How Big Should Your Images Be? Probably Smaller Than You Think

When it comes to the images on your website, size matters.  

I’m not just talking about the physical size of your images (more on that later), but the actual file size.  

Did you know that having images with too large of file sizes can slow down your website?  When visitors come to your site, it will load slowly, like in the old days when we were using dial-up. (notice how I didn't say “good old days”)

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And, if your website is slow, people are not likely to stick around.  People these days have the patience of a flea and are accustomed to instant gratification.  If they have to wait to see what your site is about, they’ll just leave.

Once the almighty Google catches wind that people are visiting your site and immediately leaving, your SEO will suffer.  

For SEO purposes, what Google really likes to see is that people stick around for a while and visit more than one page. WIth a slowly loading website, you will accomplish the opposite.

What a drag, right?  Lucky for you, there’s a solution.  Decreasing the file size of your images can greatly improve the speed of your website.

First thing’s first - if your images are over 500KB, they’re too big.

If your MO is to download stock images, and upload them straight to your website, chances are, you’re way over 500KB per image.  Or, if you take pictures yourself and upload them directly to your site, odds are, you’re in the same boat.

So, how do you make your website images smaller?  

Start by making your images the physical size you need them to be.  

For example, a banner image on a Squarespace website is generally 2000px wide, and 1000-1500px tall.  A standard Pinterest graphic size is 735px wide by 1102px tall. If you’re not sure what size you need your image to be, google “ideal ____ image size”, and you’ll find tons of sources.  

When you’re adding images to your website, you’ll be able to adjust the size on the screen itself, but you want it as close to the size you want from the beginning.  When you start stretching images, you risk them becoming blurry, and making a large image smaller is just a waste of space, literally.

To make images just the right size, I always suggest using my BFF Canva.  

Seriously, if I could just play around on Canva all day for one reason or another, I’d be happy.

Canva lets you manipulate images with a free account, and it’s super easy to use.  They provide tons of templates, use grids to help you center your content, and have graphics and images galore.  If you haven’t already, create an account on Canva, because trust me, you’ll be using it a lot from now on.

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Sign in and select a template if there is one pre-formatted in the size you need.  Or, if you need specific dimensions, enter them by clicking Custom Dimensions on the top right of the page, and clicking Create New Design.  In this example, I’ll be creating a Squarespace banner, so I’m creating a design that is 2000 x 1000px.

Next, you’ll upload the image you’d like to use and eventually downsize.  On the left-hand side of the page, you’ll see an Upload icon. Click the icon, and you’ll be taken to the next screen where you can see images you’ve uploaded previously.  There, you’ll also have the option to Upload an Image. Click the button, and you’ll be prompted to select the file from your computer.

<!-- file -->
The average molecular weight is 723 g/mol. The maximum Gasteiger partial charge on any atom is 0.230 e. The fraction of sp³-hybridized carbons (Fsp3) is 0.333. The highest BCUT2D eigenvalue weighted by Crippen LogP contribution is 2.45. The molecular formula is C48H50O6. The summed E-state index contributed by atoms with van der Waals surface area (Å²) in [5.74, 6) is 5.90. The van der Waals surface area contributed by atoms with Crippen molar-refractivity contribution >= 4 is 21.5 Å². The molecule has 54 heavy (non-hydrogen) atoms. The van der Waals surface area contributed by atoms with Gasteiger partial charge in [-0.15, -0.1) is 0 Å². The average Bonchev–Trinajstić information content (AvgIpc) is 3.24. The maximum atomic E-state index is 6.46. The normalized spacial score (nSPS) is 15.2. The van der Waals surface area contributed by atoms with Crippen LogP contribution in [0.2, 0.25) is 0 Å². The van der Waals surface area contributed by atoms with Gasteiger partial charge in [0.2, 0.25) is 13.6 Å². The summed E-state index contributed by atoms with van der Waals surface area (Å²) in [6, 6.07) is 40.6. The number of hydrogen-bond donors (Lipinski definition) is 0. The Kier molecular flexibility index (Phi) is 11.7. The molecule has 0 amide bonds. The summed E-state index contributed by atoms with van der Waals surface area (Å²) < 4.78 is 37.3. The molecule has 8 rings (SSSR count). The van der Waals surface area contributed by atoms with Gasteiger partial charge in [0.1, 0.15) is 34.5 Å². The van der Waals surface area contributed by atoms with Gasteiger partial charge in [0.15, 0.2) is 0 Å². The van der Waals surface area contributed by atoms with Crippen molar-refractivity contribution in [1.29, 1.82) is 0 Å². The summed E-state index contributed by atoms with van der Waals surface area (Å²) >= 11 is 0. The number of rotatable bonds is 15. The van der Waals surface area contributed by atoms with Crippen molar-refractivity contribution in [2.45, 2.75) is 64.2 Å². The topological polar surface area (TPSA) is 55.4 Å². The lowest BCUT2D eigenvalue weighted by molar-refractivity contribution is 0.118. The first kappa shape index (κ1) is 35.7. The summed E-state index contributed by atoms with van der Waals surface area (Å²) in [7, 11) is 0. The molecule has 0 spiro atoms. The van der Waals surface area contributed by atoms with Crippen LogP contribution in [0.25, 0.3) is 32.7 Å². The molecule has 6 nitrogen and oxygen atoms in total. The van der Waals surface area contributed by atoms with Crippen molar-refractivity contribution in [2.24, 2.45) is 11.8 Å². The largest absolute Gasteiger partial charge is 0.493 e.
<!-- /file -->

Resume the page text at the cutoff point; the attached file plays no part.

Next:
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Choose the file, and it’ll upload to Canva, adding to the images on the Upload screen.

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Once your image has uploaded, click and drag it to your new page.  

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Resize the image by clicking and dragging the corners and sides.

Once your image is the desired size, you’ll need to download it to your computer by clicking download in the top right corner of the screen.  You can choose between a JPG and PNG file. Most of the time, the image quality is the same, but a JPG is generally a smaller file. In some instances, color are crisper with a PNG file.

The downloaded image will still be too large, but at this point, the right physical size.  My image in this example is still 1.2MB.

The next step is to actually reduce the file size by uploading the image to another website.  

I use, which will shrink both JPGs and PNGs for free. Another option is, which will do the same thing. JPEGmini recently revamped their site, however, and it is no longer available for free on an unlimited basis. They do offer a free trial, so you can try both and see for yourself it it’s worth paying for.

Using TinyJPG couldn’t be any simpler.  Just drag and drop your file from your computer to the website.  The site will compress the file, and you will download the smaller version.  In this example, I reduced the file from 1.2MB to 140.3KB!

Make sure to rename your image to a keyword-rich title, which also helps SEO. Now, add THAT file to your website instead, and you’ve really lightened the load.  

Do this with every image on your website, from your about page, to your product images, to your banners and galleries.  Large image files can be the greatest burden on your load speed, so doing this has the possibility to have a big impact on your website.

If you have any questions, feel free to reach out!  

And, if you’re interested in a new website, I’d be happy to chat with you about what a custom Squarespace website can do for your small business. Schedule a free call with me here, or click below for inspiration!


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Jennifer BierdsComment